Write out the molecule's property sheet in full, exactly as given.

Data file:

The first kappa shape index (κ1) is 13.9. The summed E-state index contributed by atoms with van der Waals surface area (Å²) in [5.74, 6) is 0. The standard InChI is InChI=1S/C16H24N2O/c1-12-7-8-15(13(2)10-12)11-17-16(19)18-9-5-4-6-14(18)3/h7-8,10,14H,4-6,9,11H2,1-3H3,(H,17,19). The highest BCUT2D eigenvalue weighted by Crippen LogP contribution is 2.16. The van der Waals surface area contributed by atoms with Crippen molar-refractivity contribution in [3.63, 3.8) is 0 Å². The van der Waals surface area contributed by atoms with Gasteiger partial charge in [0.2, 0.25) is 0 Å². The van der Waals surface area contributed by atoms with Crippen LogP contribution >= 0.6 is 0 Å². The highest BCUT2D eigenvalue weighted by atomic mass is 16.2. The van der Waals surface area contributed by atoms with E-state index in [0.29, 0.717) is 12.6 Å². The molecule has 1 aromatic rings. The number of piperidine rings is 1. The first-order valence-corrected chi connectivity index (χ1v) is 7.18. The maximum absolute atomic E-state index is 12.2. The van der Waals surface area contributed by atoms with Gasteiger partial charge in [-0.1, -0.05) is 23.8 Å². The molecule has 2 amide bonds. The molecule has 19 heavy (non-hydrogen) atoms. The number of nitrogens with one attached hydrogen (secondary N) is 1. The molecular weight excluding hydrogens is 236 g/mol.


The first kappa shape index (κ1) is 13.9. The summed E-state index contributed by atoms with van der Waals surface area (Å²) in [5.74, 6) is 0. The standard InChI is InChI=1S/C16H24N2O/c1-12-7-8-15(13(2)10-12)11-17-16(19)18-9-5-4-6-14(18)3/h7-8,10,14H,4-6,9,11H2,1-3H3,(H,17,19). The highest BCUT2D eigenvalue weighted by Crippen LogP contribution is 2.16. The van der Waals surface area contributed by atoms with Crippen molar-refractivity contribution in [3.63, 3.8) is 0 Å². The van der Waals surface area contributed by atoms with Gasteiger partial charge in [0.2, 0.25) is 0 Å². The van der Waals surface area contributed by atoms with Crippen LogP contribution >= 0.6 is 0 Å². The highest BCUT2D eigenvalue weighted by atomic mass is 16.2. The van der Waals surface area contributed by atoms with E-state index in [0.29, 0.717) is 12.6 Å². The molecule has 1 aromatic rings. The number of piperidine rings is 1. The first-order valence-corrected chi connectivity index (χ1v) is 7.18. The maximum absolute atomic E-state index is 12.2. The van der Waals surface area contributed by atoms with Gasteiger partial charge in [-0.1, -0.05) is 23.8 Å². The molecule has 2 amide bonds. The molecule has 19 heavy (non-hydrogen) atoms. The number of nitrogens with one attached hydrogen (secondary N) is 1. The molecular weight excluding hydrogens is 236 g/mol.